Methods

Study design and population

The data for the present study is baseline data from a longitudinal cohort study where the aim was to evaluate psychosocial working conditions, stress, health and well-being among employees in two human service organisations in Western Sweden. The data was collected in 2004 through a postal questionnaire sent to a random sample (n = 5,300) of 48,600 employees of the Region Västra Götaland, a large public healthcare organisation, and a random sample (n = 700) of 2,200 social insurance office workers in the same geographical area. An inclusion criterion of at least one year of employment (at least 50% of full-time) was applied. Two reminders were sent to non-responders. Written informed consent for participation in the study was obtained from participants. The study was approved by the Regional Ethical Review Board in Gothenburg, Sweden, and it was conducted in accordance with the 1964 Declaration of Helsinki. The total response rate was 62%. Due to the selection criteria, the participants were mainly employed in the healthcare sector (86%). The three most common professions were nurse, assistant nurse and physician and the mean age was 48 years. Further demographic and study-specific details are available in published studies [19,25,26].

In this study, 2,817 individuals who responded to the SEQ items were available for analysis (2,378 women, 439 men). For evaluation of DIF, it is recommended that the groups compared are of approximately equal size, which ensures that if there is DIF, the results will not be dominated by the group that has the largest sample size [27,28]. Consequently, to achieve a balanced data set in terms of gender, approximately 20% of the women were sampled randomly from the original data set. The final study population thus comprised 441 women and 439 men. This sub-sample and the total sample were comparable in terms of age and profession.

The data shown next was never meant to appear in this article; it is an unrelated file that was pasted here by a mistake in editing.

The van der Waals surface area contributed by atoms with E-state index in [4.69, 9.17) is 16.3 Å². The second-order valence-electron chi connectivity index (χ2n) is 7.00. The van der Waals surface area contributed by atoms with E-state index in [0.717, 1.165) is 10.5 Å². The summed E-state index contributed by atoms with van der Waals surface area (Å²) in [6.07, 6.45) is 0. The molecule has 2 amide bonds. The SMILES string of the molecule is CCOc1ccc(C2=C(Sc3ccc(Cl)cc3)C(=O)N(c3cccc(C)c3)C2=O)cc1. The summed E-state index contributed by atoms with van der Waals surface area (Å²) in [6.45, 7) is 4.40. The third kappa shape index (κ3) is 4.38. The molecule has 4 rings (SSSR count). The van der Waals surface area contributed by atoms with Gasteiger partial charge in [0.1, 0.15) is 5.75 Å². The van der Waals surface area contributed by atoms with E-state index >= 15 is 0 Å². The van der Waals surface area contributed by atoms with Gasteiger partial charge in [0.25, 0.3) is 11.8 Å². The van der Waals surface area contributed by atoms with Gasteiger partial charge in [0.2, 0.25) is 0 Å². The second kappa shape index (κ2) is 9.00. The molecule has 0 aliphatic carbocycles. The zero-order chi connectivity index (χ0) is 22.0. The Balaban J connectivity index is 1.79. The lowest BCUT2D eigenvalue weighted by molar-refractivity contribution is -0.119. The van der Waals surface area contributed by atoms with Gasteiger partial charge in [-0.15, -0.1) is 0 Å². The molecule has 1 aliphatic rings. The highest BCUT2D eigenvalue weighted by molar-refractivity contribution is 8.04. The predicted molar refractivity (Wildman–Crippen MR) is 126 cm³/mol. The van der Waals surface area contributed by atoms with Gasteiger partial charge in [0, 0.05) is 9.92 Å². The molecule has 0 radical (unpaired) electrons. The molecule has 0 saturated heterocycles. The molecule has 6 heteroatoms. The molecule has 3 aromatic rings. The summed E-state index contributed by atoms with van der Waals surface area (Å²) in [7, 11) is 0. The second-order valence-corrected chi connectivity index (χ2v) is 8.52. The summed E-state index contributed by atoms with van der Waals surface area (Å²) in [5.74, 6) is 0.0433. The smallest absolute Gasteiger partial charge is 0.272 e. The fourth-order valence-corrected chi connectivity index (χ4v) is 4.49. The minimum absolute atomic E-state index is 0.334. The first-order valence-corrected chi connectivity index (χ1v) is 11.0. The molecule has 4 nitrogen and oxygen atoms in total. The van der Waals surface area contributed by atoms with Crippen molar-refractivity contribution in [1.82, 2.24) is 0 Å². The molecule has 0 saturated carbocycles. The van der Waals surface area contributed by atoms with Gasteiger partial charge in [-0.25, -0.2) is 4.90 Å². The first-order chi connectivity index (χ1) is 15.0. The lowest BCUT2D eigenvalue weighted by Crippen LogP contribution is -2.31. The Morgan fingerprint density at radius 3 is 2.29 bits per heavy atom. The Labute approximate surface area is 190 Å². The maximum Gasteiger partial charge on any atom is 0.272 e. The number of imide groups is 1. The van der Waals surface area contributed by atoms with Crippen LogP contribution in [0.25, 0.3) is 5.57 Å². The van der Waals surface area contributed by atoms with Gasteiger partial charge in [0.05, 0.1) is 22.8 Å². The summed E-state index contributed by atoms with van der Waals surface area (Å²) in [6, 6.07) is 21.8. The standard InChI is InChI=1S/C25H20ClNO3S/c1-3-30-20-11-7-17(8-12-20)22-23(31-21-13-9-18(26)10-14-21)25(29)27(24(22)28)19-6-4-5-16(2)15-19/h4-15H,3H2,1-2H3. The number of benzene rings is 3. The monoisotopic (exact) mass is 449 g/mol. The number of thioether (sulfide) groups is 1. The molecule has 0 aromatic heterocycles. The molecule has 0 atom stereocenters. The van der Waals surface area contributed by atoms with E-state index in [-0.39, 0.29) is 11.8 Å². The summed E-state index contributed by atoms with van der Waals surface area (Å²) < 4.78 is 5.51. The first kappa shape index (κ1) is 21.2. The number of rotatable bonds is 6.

Measures

The SEQ is an adjective checklist with two dimensions – stress and energy – hypothesised to describe two critical aspects of mood at work. The original overall question to be answered through the checklist is: “How do you usually feel at the end of a normal working day?” In a modified version used in this study, the time perspective was changed to “during the past week”. Based on the theory of allostatic overload [29], we postulated that the dominant level of arousal during the past week rather than at the end of a working day would be more closely related to long-term stress exposure.

The SEQ is based on the circumplex model of affect proposed by Russell [30]. According to this theory, stress and energy represent bipolar dimensions, giving two total scores, one for the stress dimension and one for the energy dimension. Hence, the stress dimension ranges from positively evaluated low activation to negatively evaluated high activation. The energy dimension ranges from negatively loaded low activation to positively loaded high activation. Each dimension is operationalised using three positively oriented items (stress: rested, relaxed, calm; energy: active, energetic, focused) and three negatively oriented items (stress: tense, stressed, pressured; energy: dull, inefficient, passive). The response alternatives are: not at all, hardly, somewhat, fairly, much and very much. The interpretation of response categories goes in opposite directions for positive and negative items. For positively loaded items, very much implies the lowest stress level and the highest energy level (the most favourable response), while not at all is the least favourable response. The opposite is true for negatively loaded items. Response categories are coded numerically (0–5). The numerical coding of positively loaded stress items and negatively loaded energy items were reversed before calculating a total mean score for stress and energy respectively.